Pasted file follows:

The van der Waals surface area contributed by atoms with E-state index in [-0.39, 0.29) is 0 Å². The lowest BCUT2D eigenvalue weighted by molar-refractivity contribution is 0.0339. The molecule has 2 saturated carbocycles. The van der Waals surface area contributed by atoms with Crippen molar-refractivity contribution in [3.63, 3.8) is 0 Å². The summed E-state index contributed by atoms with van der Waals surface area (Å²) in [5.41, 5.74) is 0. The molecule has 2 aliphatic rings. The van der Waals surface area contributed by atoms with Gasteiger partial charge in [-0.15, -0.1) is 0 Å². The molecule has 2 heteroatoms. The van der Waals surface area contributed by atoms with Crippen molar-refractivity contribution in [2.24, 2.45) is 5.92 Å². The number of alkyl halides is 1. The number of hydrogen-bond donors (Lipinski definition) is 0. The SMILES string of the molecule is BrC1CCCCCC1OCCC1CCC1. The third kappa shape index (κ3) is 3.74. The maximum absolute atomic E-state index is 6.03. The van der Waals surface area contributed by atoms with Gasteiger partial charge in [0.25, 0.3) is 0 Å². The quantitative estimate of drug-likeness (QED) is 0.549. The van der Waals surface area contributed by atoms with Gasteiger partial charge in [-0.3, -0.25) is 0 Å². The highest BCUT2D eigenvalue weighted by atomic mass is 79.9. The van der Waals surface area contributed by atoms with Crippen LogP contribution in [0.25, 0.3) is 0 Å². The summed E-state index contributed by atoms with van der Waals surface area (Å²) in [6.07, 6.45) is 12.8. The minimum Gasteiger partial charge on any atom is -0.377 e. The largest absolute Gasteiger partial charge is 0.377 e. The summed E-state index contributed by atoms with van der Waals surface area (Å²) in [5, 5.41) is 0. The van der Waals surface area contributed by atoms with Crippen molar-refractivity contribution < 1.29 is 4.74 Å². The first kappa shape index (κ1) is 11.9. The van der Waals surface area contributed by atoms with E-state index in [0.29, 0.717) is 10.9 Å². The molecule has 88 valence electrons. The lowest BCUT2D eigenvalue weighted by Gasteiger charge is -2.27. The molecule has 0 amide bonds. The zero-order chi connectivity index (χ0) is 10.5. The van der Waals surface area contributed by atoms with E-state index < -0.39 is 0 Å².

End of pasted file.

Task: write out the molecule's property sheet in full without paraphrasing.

The van der Waals surface area contributed by atoms with E-state index in [-0.39, 0.29) is 0 Å². The lowest BCUT2D eigenvalue weighted by molar-refractivity contribution is 0.0339. The molecule has 2 saturated carbocycles. The van der Waals surface area contributed by atoms with Crippen molar-refractivity contribution in [3.63, 3.8) is 0 Å². The summed E-state index contributed by atoms with van der Waals surface area (Å²) in [5.41, 5.74) is 0. The molecule has 2 aliphatic rings. The van der Waals surface area contributed by atoms with Gasteiger partial charge in [-0.15, -0.1) is 0 Å². The molecule has 2 heteroatoms. The van der Waals surface area contributed by atoms with Crippen molar-refractivity contribution in [2.24, 2.45) is 5.92 Å². The number of alkyl halides is 1. The number of hydrogen-bond donors (Lipinski definition) is 0. The SMILES string of the molecule is BrC1CCCCCC1OCCC1CCC1. The third kappa shape index (κ3) is 3.74. The maximum absolute atomic E-state index is 6.03. The van der Waals surface area contributed by atoms with Gasteiger partial charge in [0.25, 0.3) is 0 Å². The quantitative estimate of drug-likeness (QED) is 0.549. The van der Waals surface area contributed by atoms with Gasteiger partial charge in [-0.3, -0.25) is 0 Å². The highest BCUT2D eigenvalue weighted by atomic mass is 79.9. The van der Waals surface area contributed by atoms with Crippen LogP contribution in [0.25, 0.3) is 0 Å². The summed E-state index contributed by atoms with van der Waals surface area (Å²) in [6.07, 6.45) is 12.8. The minimum Gasteiger partial charge on any atom is -0.377 e. The largest absolute Gasteiger partial charge is 0.377 e. The summed E-state index contributed by atoms with van der Waals surface area (Å²) in [5, 5.41) is 0. The van der Waals surface area contributed by atoms with Crippen molar-refractivity contribution < 1.29 is 4.74 Å². The first kappa shape index (κ1) is 11.9. The van der Waals surface area contributed by atoms with E-state index in [0.29, 0.717) is 10.9 Å². The molecule has 88 valence electrons. The lowest BCUT2D eigenvalue weighted by Gasteiger charge is -2.27. The molecule has 0 amide bonds. The zero-order chi connectivity index (χ0) is 10.5. The van der Waals surface area contributed by atoms with E-state index < -0.39 is 0 Å².